Sarang: As you had mentioned, prior to the most recent upgrade to a mandatory fixed ring size of 11, we only enforced minimum ring sizes. Absent other information, for most kinds of analysis, larger ring sizes are better. You have in theory more plausible deniability and as we’ll talk about later, it can thwart other kinds of analysis. Prior to very recently, you could make a ring as large as you want and we’d occasionally just see absurd numbers. I mean what was the largest ring size we saw? I want to say it was over a thousand or something.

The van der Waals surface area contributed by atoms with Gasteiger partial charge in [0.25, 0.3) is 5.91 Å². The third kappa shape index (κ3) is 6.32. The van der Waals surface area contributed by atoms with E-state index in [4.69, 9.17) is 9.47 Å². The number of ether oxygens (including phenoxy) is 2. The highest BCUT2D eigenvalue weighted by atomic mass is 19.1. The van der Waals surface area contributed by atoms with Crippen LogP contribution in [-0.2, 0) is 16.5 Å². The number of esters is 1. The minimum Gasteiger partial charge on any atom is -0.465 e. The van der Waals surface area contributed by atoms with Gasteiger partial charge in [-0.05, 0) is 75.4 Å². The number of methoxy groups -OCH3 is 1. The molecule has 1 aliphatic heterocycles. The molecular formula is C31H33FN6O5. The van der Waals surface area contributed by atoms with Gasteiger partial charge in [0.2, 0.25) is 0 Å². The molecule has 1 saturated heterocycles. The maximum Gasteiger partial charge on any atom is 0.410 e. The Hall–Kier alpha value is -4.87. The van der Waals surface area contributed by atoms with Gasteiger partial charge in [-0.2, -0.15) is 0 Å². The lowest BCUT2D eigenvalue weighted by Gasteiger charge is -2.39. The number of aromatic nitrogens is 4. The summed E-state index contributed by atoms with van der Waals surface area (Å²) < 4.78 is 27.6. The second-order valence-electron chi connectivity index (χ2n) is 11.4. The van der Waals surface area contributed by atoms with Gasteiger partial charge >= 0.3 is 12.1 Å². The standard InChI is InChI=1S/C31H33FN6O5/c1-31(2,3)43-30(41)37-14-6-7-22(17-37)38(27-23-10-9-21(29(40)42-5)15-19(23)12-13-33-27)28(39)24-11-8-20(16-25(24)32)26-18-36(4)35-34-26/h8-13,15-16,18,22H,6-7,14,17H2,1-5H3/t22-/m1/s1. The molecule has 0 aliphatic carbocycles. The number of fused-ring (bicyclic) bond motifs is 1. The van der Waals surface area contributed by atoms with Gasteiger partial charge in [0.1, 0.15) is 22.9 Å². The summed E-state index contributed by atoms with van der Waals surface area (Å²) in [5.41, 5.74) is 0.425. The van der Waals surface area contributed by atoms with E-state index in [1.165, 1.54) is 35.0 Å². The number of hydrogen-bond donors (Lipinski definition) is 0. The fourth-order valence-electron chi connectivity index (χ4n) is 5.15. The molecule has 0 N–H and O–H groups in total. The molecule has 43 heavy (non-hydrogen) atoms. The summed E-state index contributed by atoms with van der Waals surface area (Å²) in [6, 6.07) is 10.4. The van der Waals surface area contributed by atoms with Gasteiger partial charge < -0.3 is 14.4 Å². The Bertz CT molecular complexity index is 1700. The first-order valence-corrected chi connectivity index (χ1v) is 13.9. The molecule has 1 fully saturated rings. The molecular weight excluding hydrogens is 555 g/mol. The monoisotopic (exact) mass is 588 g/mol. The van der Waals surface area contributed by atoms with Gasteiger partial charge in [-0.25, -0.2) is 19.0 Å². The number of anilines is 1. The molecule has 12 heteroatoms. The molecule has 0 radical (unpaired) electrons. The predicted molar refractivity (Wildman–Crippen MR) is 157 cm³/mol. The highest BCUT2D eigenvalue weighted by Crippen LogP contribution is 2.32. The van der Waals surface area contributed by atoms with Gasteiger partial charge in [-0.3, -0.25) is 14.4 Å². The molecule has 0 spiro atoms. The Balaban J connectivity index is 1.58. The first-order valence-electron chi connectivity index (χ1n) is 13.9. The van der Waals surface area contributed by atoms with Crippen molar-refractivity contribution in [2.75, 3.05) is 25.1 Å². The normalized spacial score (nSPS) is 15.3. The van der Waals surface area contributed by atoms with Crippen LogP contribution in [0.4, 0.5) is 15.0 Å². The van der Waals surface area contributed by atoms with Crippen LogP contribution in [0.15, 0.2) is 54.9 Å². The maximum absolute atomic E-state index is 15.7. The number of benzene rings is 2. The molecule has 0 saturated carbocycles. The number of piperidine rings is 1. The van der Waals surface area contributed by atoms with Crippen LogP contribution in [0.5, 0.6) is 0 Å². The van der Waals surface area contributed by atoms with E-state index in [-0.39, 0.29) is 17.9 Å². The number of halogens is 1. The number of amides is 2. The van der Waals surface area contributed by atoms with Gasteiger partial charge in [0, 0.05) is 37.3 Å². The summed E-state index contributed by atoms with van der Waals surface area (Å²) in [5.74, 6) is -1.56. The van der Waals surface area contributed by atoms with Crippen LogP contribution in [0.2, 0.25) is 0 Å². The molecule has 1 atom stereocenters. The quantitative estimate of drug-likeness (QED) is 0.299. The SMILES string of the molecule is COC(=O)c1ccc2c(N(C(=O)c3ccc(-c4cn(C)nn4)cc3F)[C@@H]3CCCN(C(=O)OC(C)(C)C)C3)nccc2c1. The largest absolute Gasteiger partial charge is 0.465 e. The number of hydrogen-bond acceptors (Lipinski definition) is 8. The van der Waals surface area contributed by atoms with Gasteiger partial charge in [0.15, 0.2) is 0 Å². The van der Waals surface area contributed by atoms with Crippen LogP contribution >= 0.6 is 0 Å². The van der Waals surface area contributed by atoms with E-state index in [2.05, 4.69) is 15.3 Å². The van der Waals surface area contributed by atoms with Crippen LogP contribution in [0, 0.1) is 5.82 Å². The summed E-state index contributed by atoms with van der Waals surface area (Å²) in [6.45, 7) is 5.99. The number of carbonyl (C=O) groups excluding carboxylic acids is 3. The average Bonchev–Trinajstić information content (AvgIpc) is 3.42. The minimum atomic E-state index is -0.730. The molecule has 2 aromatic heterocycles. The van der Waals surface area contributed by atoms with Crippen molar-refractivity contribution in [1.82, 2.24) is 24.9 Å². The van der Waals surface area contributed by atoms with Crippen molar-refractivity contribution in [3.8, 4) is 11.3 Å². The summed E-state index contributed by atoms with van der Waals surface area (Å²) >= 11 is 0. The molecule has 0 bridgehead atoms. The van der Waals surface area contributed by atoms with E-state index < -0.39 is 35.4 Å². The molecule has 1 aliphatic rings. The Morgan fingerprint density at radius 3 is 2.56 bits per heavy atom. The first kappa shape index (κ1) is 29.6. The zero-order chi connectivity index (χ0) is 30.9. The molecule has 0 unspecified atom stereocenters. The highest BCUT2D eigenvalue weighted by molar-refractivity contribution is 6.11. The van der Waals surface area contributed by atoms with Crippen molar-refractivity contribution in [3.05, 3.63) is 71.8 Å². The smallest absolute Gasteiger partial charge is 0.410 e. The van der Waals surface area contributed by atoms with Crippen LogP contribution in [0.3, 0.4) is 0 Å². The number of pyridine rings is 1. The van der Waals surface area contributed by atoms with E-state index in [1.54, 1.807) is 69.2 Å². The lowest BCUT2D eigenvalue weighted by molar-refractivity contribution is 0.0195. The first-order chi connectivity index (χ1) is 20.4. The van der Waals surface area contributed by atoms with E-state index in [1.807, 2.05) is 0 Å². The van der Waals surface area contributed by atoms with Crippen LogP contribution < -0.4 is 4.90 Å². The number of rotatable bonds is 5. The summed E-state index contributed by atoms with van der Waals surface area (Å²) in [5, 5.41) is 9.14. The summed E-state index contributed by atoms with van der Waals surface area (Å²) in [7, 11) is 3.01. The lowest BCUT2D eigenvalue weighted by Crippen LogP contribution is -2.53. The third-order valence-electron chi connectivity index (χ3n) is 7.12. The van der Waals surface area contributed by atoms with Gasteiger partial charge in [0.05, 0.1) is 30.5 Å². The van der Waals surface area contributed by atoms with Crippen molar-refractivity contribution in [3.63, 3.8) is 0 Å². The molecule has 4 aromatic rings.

Justin: It was over a thousand.